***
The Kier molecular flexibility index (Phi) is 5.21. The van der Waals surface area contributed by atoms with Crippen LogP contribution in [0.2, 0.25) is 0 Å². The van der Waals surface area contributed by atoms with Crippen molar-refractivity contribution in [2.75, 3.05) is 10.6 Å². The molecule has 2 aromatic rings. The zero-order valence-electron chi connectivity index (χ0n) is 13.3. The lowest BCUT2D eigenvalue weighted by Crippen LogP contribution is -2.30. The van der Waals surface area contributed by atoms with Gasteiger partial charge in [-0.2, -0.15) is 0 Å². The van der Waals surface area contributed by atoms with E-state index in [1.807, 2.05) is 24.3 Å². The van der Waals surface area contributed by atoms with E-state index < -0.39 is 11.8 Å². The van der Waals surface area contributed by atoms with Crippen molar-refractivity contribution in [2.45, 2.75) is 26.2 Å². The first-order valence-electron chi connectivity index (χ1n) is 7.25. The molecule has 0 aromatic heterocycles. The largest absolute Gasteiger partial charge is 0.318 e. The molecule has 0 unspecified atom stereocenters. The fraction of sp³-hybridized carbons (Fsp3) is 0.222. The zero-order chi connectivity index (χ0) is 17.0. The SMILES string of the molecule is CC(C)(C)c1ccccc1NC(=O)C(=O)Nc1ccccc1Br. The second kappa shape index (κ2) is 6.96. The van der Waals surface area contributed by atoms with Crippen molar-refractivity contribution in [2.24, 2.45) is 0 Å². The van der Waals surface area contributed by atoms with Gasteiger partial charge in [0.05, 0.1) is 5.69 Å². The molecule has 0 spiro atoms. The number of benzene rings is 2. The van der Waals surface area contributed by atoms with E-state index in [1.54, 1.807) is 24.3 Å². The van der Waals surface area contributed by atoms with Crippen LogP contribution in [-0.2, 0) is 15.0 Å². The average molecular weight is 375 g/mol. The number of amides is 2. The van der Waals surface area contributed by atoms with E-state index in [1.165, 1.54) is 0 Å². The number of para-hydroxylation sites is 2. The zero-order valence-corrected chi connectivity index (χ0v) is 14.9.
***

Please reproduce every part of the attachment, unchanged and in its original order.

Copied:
The Kier molecular flexibility index (Phi) is 5.21. The van der Waals surface area contributed by atoms with Crippen LogP contribution in [0.2, 0.25) is 0 Å². The van der Waals surface area contributed by atoms with Crippen molar-refractivity contribution in [2.75, 3.05) is 10.6 Å². The molecule has 2 aromatic rings. The zero-order valence-electron chi connectivity index (χ0n) is 13.3. The lowest BCUT2D eigenvalue weighted by Crippen LogP contribution is -2.30. The van der Waals surface area contributed by atoms with Gasteiger partial charge in [-0.2, -0.15) is 0 Å². The van der Waals surface area contributed by atoms with E-state index in [1.807, 2.05) is 24.3 Å². The van der Waals surface area contributed by atoms with E-state index < -0.39 is 11.8 Å². The van der Waals surface area contributed by atoms with Crippen molar-refractivity contribution in [2.45, 2.75) is 26.2 Å². The first-order valence-electron chi connectivity index (χ1n) is 7.25. The molecule has 0 aromatic heterocycles. The largest absolute Gasteiger partial charge is 0.318 e. The molecule has 0 unspecified atom stereocenters. The fraction of sp³-hybridized carbons (Fsp3) is 0.222. The zero-order chi connectivity index (χ0) is 17.0. The SMILES string of the molecule is CC(C)(C)c1ccccc1NC(=O)C(=O)Nc1ccccc1Br. The second kappa shape index (κ2) is 6.96. The van der Waals surface area contributed by atoms with Crippen molar-refractivity contribution in [2.24, 2.45) is 0 Å². The van der Waals surface area contributed by atoms with Gasteiger partial charge in [0.05, 0.1) is 5.69 Å². The molecule has 0 spiro atoms. The number of benzene rings is 2. The van der Waals surface area contributed by atoms with E-state index in [1.54, 1.807) is 24.3 Å². The van der Waals surface area contributed by atoms with Crippen LogP contribution in [-0.2, 0) is 15.0 Å². The average molecular weight is 375 g/mol. The number of amides is 2. The van der Waals surface area contributed by atoms with E-state index in [1.165, 1.54) is 0 Å². The number of para-hydroxylation sites is 2. The zero-order valence-corrected chi connectivity index (χ0v) is 14.9.